It seems simple, but take it from me: When configuring software, it's a good idea to double-check and test any and all settings -- no matter if it's on a server or a client computer. Plus, when users install and configure software themselves, it's best to provide a concise guideline that includes check routines.
I found out the hard way once when I worked as single-person supplier and supporter for both hardware and software. One of my clients was a midsize family business. It had two offices in different cities, both equipped with local network servers that included mail servers.
One day, they called me in high despair. All of a sudden both mail servers had stopped functioning normally. Further inquiry into the overall operating system showed that they were still online and running, though they took plenty of time to react to commands. But during the brief moments they did reply, they did so with their usual speed as if everything was fine.
I attempted to log in remotely for maintenance, only to experience the same lag. Unable to do any meaningful troubleshooting this way, I decided to drive to the nearest of the company's offices to log into the server directly.
On the way there, I racked my brain for an explanation. The afternoon before, all computers had received email client updates and each user then had to re-enter all of the configurations manually. At that moment, I didn't see a connection between the two events.
I arrived and logged in, and the server cheerfully replied it was in a fine state and everything was working well, and it was gladly munching on all the work it had to do. I checked the incoming and outgoing mail queues and discovered they were chock-full of messages coming from and going to the same mailbox that resided on the other office's mail server -- and all of the messages were gargantuan.
A brief analysis of the messages' contents revealed what had happened. An employee in Office A had emailed somebody in Office B. The recipient was out and had set up an automatic reply that got emailed to the senders' reply-to address. But the sender had made a typo while entering his reply-to address into the configuration -- there was no mailbox by that name.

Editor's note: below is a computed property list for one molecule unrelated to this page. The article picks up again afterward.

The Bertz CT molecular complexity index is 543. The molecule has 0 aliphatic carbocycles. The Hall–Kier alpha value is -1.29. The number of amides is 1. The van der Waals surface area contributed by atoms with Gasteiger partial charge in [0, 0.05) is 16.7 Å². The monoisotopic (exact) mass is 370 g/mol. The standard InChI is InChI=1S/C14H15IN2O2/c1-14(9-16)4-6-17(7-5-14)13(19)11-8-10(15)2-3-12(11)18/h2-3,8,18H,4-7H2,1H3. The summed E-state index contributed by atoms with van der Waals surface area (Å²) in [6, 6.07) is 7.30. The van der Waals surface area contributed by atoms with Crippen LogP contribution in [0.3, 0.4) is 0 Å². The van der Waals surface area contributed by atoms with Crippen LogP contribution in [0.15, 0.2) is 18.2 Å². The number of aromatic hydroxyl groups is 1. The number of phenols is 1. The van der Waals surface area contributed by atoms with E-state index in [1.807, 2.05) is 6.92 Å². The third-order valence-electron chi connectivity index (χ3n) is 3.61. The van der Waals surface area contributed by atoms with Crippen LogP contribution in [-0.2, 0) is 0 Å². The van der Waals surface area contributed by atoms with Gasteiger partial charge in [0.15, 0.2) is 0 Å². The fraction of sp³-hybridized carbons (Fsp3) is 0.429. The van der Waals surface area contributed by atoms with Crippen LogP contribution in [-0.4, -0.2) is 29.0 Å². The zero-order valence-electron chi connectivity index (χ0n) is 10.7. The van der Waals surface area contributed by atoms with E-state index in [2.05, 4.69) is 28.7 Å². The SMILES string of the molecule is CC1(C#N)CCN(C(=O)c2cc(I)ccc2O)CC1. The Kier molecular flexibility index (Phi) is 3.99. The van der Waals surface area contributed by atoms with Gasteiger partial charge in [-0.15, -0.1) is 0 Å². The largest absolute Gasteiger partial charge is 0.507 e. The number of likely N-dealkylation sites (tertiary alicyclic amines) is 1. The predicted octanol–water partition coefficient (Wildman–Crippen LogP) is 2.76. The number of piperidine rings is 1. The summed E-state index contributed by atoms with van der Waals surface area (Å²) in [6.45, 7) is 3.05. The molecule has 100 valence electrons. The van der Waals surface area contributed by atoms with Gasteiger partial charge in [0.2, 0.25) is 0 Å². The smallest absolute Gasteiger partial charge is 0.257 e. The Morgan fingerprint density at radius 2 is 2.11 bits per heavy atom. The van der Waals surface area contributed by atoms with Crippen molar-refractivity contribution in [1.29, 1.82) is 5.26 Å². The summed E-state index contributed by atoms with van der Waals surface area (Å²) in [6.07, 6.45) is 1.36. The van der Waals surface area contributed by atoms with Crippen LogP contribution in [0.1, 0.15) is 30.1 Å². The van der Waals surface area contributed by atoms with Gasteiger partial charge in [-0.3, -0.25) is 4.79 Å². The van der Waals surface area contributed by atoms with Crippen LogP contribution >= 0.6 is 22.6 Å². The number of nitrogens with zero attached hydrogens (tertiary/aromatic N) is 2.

The mail server in Office A dutifully replied with an error message, stating there was no such mailbox -- oh, and here's a copy of the message you had sent. This was transmitted to the initial recipient's reply-to address.
But the initial recipient, too, had made a typo while entering his reply-to address into the configuration. Again, the mail server in Office B dutifully replied with an error message, stating there was no such mailbox -- oh, and here's a copy of the message you had sent, by that point a copy of the copy.
The problem snowballs
This resulted in both mail servers engaging in a ping pong-like exchange of error messages with increasingly large attachments of copies of error messages.
By the time I arrived on scene, the attachment had already grown in size to several gigabytes, and copying it into a new message kept the mail servers fully occupied for more than a quarter of an hour. Only after was it available for a few minutes of calm to serve other requests before the ping to the pong (the error message reply from the other server) came crashing in and occupied it for the next quarter-hour.
I deleted the outgoing queue on both mail servers. One single command and the problem was solved, the day was saved, and everything was back to normal. Then I spent the remainder of the day checking with everyone to ensure their mail software was configured correctly.